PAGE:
As verbs the difference between yearn and strive
is that yearn
is to long, have a strong desire (for something) or yearn
can be (scotland) to curdle, as milk while strive
is to try to achieve a result; to make strenuous effort; to try earnestly and persistently.
As a noun strive is
(obsolete) an effort; a striving.
From (etyl) giernan, from (etyl) .
To long, have a strong desire (for something).
* All I yearn for is a simple life.
To long for something in the past with melancholy, nostalgically
To be pained or distressed; to grieve; to mourn.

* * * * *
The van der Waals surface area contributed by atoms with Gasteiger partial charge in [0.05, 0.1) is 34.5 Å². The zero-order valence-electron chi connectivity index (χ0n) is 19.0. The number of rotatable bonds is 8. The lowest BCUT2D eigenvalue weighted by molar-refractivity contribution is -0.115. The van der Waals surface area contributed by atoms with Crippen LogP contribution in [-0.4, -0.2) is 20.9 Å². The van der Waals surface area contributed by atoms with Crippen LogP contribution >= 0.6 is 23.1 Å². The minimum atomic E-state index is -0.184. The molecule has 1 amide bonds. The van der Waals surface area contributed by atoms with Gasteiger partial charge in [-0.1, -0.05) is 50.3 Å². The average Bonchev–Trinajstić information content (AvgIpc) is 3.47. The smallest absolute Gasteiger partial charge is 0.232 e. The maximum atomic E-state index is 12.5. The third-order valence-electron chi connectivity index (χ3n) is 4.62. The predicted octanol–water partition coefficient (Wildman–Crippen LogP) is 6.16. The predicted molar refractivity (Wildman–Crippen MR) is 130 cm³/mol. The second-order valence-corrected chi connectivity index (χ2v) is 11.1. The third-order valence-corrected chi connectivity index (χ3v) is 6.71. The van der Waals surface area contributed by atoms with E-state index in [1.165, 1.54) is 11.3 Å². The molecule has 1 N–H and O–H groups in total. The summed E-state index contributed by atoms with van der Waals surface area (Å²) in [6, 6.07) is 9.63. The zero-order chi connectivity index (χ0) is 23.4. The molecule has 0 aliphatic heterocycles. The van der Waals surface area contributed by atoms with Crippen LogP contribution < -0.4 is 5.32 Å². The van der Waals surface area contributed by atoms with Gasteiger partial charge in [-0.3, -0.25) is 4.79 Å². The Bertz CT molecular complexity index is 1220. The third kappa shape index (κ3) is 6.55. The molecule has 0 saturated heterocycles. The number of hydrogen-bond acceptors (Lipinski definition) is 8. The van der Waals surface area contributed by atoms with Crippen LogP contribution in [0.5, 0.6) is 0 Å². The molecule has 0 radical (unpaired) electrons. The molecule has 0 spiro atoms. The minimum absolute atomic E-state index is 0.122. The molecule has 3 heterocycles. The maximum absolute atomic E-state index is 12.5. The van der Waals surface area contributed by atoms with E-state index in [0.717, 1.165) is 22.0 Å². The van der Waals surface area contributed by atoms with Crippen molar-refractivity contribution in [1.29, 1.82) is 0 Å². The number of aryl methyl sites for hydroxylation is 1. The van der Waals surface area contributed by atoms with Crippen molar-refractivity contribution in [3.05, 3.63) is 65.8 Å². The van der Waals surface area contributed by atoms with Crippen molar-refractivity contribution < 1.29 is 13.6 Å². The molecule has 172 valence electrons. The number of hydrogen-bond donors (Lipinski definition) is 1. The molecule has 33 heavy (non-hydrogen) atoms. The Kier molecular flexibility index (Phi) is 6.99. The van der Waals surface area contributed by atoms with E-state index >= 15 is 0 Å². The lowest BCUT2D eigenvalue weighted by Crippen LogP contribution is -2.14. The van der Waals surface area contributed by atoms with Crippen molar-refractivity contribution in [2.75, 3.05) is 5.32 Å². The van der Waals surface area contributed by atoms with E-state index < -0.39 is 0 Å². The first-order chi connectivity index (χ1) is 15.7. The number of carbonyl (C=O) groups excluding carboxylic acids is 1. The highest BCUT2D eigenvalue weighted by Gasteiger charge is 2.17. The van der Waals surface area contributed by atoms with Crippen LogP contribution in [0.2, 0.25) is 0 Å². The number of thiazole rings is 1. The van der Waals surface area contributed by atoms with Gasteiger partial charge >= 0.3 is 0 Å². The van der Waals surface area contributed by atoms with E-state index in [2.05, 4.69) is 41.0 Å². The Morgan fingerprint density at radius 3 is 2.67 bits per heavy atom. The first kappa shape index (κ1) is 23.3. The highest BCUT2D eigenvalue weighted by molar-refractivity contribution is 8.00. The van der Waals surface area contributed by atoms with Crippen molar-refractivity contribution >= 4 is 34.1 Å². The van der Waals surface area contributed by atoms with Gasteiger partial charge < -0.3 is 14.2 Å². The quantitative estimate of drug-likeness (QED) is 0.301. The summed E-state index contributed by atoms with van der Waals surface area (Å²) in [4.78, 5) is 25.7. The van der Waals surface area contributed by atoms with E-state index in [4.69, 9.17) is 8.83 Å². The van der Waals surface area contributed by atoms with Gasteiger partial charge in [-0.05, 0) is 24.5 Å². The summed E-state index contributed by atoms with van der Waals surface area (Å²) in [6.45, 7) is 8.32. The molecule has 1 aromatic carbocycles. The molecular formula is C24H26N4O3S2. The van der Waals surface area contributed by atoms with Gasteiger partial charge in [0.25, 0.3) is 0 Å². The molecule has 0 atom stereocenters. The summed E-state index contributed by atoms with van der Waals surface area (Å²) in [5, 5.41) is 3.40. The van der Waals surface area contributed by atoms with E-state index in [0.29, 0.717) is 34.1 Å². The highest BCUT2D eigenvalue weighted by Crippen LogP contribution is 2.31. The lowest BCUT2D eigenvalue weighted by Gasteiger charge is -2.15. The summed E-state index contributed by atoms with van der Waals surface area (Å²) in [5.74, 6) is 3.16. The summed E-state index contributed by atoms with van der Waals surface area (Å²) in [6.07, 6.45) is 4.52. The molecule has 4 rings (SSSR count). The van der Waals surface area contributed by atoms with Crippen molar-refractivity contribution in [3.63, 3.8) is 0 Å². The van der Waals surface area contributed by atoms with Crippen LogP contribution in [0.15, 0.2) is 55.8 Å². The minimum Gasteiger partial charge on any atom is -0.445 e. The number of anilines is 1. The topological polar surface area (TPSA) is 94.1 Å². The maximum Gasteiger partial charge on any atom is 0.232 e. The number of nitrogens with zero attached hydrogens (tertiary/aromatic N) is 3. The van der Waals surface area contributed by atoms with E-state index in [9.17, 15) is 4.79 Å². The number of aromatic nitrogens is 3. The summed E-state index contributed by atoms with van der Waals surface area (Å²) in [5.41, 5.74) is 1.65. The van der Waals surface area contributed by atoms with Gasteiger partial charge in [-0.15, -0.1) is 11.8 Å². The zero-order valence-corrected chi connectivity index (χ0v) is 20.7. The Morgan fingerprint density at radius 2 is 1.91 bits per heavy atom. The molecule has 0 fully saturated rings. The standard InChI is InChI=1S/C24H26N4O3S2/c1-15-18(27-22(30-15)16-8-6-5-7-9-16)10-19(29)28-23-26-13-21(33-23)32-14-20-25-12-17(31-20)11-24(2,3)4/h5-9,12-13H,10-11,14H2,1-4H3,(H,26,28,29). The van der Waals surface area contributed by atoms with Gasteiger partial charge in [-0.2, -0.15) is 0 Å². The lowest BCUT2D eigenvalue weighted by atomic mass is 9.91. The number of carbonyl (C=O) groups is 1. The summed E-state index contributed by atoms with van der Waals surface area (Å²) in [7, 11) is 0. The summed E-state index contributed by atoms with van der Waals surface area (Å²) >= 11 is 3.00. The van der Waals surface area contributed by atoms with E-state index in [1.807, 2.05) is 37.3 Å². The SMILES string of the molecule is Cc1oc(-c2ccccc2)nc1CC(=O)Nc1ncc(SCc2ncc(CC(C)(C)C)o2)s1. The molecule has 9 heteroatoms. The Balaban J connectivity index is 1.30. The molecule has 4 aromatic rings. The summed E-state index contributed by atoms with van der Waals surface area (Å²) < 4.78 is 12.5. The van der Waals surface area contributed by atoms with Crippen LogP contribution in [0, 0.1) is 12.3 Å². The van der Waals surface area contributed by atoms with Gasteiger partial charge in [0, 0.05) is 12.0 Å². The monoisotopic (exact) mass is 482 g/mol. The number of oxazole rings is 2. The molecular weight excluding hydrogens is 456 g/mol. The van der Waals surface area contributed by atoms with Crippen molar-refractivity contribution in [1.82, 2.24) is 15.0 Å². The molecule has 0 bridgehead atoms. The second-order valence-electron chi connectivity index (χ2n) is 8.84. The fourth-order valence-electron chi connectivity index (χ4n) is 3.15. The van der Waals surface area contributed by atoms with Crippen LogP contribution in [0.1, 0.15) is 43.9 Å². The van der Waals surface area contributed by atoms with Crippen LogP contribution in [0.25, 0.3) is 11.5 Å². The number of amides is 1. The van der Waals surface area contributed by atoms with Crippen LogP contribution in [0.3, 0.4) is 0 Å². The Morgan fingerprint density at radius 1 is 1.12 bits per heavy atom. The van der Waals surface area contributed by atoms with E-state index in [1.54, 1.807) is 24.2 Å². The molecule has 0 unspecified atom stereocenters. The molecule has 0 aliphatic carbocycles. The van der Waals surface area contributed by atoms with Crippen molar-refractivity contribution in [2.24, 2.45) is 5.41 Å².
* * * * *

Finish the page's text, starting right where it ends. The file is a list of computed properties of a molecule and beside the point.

To pain; to grieve; to vex.
- Falstaff he is dead, and we must yearn therefore.
- It would yearn your heart to see it.
- It yearns me not if men my garments wear.
(Scotland) To curdle, as milk.
To try to achieve a result; to make strenuous effort; to try earnestly and persistently.
To struggle in opposition; to be in contention or dispute; to contend; to contest.
- He strove to excel.
- to strive against fate
- to strive for the truth
To vie; to compete as a rival.
- Now private pity strove with public hate, / Reason with rage, and eloquence with fate.
- [Not] that sweet grove / Of Daphne, by Orontes and the inspired / Castalian spring, might with this paradise / Of Eden strive .
* This is a catenative verb that takes the to infinitive . See
* The strong or irregular forms "strove" and "striven" are more commonly used in print than "strived".
(obsolete) An effort; a striving.
(obsolete) strife; contention